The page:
O Lord, Master of my life, grant that I may not be infected with the spirit of slothfulness and faintheartedness, with the spirit of ambition and vain talking.
O Lord and King, bestow upon me the grace of being aware of my sin, and of not judging my brother, for you are blessed forever and ever. Amen.
O God, purify me a sinner and have mercy on me (3x)
O Lord and King, bestow upon me…
The Lenten Prayer of St. Ephrem the Syrian
Reflection – And so we come to the last sentence of the prayer, not counting the triple ‘O God, purify me…’ and its reiteration at the end. O Lord and King, bestow upon me the grace of being aware of my sin, and of not judging my brother, for you are blessed forever and ever. Amen.
This is such a basic Christian attitude, so much at the heart of the Gospel, taken directly from the words of Jesus: Do not judge lest you be judged… the judgments you measure out will be the judgments you are judged with... take the log out of your own eye before you remove the speck from your brother’s eye. And so forth.
Now people in our confused times will either object (or celebrate, as the case may be) that this results in moral relativism and chaos, everyone just deciding for himself what the moral law is. But that is not even vaguely implied in the Lord’s own words, and certainly not in the Prayer of St. Ephrem. Logs and specks remain logs and specks – they don’t become eyeglasses and binoculars if we decide they are.
Things are what they are, morality-wise, and we (by which I mean Catholics) believe that God in his merciful love has not left the human race in a state of total ignorance as to what the real moral law coming from God is, has revealed it to us both through the use of rightly ordered human reason and by divine revelation, and has entrusted the transmission (not creation) of that real divine moral law to His Church.
That being said (and I only say it to forestall misinterpretations of what I’m really trying to say here), we are called to a profound spirit of non-judgment and a care for our own sins and offenses against this law. The Church is the teacher of the moral law (even though, alas, alas, its leaders have not over the centuries exactly shone as great exemplars of the moral law); the Church (by which I mean both the institution, but also you and me) is not the judge of the living and the dead, and all the best, wisest, and holiest leaders of the Church have always known exactly where the one ends and the other begins.
God is the judge. But really this prayer of St. Ephrem is not about ‘the Church’ and all those thorny painful issues around that subject. It’s about the attitude I take towards the people I live with when I get out of bed in the morning. Am I sharply looking around me, seeking out everything that everyone around me is doing wrong, ready to pounce at least inwardly in scorn and judgment if not outwardly in a cutting word or a unkind gesture?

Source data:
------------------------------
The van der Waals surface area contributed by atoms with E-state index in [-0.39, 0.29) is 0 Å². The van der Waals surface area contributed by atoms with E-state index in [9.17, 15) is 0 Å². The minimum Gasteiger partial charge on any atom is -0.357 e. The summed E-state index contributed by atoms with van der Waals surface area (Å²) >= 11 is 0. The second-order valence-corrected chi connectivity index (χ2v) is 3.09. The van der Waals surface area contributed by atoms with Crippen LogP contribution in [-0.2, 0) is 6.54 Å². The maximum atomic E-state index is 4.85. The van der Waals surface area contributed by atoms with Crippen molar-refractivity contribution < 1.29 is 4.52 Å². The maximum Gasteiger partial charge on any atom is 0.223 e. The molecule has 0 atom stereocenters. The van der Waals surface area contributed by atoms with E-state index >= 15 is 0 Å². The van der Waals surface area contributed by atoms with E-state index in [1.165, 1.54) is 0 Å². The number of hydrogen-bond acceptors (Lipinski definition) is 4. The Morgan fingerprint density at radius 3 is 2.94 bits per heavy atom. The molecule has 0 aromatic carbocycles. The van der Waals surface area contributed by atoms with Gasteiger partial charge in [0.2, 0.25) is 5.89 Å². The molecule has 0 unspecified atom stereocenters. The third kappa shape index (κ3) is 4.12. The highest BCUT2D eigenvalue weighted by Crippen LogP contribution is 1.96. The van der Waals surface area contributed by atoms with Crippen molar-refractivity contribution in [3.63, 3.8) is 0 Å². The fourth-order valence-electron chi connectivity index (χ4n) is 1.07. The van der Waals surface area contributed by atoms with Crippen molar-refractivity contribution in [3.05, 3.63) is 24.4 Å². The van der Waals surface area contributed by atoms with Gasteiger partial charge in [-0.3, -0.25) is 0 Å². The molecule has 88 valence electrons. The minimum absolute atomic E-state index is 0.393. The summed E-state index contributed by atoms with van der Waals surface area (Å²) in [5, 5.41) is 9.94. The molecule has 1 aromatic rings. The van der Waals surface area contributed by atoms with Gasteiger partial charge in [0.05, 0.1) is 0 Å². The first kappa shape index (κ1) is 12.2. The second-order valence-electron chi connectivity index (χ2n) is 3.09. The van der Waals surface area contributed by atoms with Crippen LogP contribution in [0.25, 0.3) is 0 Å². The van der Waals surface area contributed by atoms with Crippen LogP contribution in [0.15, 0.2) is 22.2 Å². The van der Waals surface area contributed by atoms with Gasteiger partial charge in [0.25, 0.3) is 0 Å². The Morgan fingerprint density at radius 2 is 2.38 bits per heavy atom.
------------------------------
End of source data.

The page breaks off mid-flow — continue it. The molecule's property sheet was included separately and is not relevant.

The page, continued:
Or do I get out of bed deeply mindful of my own weakness, my own propensity to stumble and fall at any moment in a half-dozen ways, my own total and desperate need for God’s grace to see me safely through this day, and my own call to a thorough and honest moral self-inventory, and a deep contrition for my (seemingly) inevitable falls and failures?
This is where the rubber meets the road, Gospel-living-wise, it seems to me. We all live in greater or less proximity to at least some people (in Madonna House, it is very close proximity to a large number of disparate people, which makes the question that much more acute!). This last part of the prayer of St. Ephrem really is the direct application of the Gospel spirit of purity and humility, patience and love, to the immediate context of the people we live with and how we treat them.
So that’s our Lenten prayer of St. Ephrem, so much at the heart of the Byzantine Lenten observance, and so very beloved at MH. I really didn’t plan to spend the whole week talking about it – as I said in a comment to someone on the previous post, I end up getting so much out of these sustained meditations on (to me) perhaps over-familiar texts. Here’s hoping we can all move together into the next week of Lent in the spirit of that prayer, and above all in a spirit of non-judging, compassionate love for the people with whom we share our lives. Amen.